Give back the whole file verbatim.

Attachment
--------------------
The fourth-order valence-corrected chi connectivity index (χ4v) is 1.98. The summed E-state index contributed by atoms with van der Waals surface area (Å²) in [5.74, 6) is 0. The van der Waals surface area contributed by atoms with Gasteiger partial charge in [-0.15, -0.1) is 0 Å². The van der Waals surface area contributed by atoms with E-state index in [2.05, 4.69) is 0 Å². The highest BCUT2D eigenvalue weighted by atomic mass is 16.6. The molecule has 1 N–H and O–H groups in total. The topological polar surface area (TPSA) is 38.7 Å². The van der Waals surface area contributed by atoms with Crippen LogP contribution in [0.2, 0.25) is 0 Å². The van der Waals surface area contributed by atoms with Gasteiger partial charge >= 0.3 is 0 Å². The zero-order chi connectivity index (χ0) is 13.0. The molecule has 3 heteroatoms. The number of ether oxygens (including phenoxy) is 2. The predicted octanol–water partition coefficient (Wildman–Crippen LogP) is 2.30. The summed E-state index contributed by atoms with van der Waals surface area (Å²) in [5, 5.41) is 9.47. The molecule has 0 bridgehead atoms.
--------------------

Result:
The fourth-order valence-corrected chi connectivity index (χ4v) is 1.98. The summed E-state index contributed by atoms with van der Waals surface area (Å²) in [5.74, 6) is 0. The van der Waals surface area contributed by atoms with Gasteiger partial charge in [-0.15, -0.1) is 0 Å². The van der Waals surface area contributed by atoms with E-state index in [2.05, 4.69) is 0 Å². The highest BCUT2D eigenvalue weighted by atomic mass is 16.6. The molecule has 1 N–H and O–H groups in total. The topological polar surface area (TPSA) is 38.7 Å². The van der Waals surface area contributed by atoms with Crippen LogP contribution in [0.2, 0.25) is 0 Å². The van der Waals surface area contributed by atoms with Gasteiger partial charge >= 0.3 is 0 Å². The zero-order chi connectivity index (χ0) is 13.0. The molecule has 3 heteroatoms. The number of ether oxygens (including phenoxy) is 2. The predicted octanol–water partition coefficient (Wildman–Crippen LogP) is 2.30. The summed E-state index contributed by atoms with van der Waals surface area (Å²) in [5, 5.41) is 9.47. The molecule has 0 bridgehead atoms.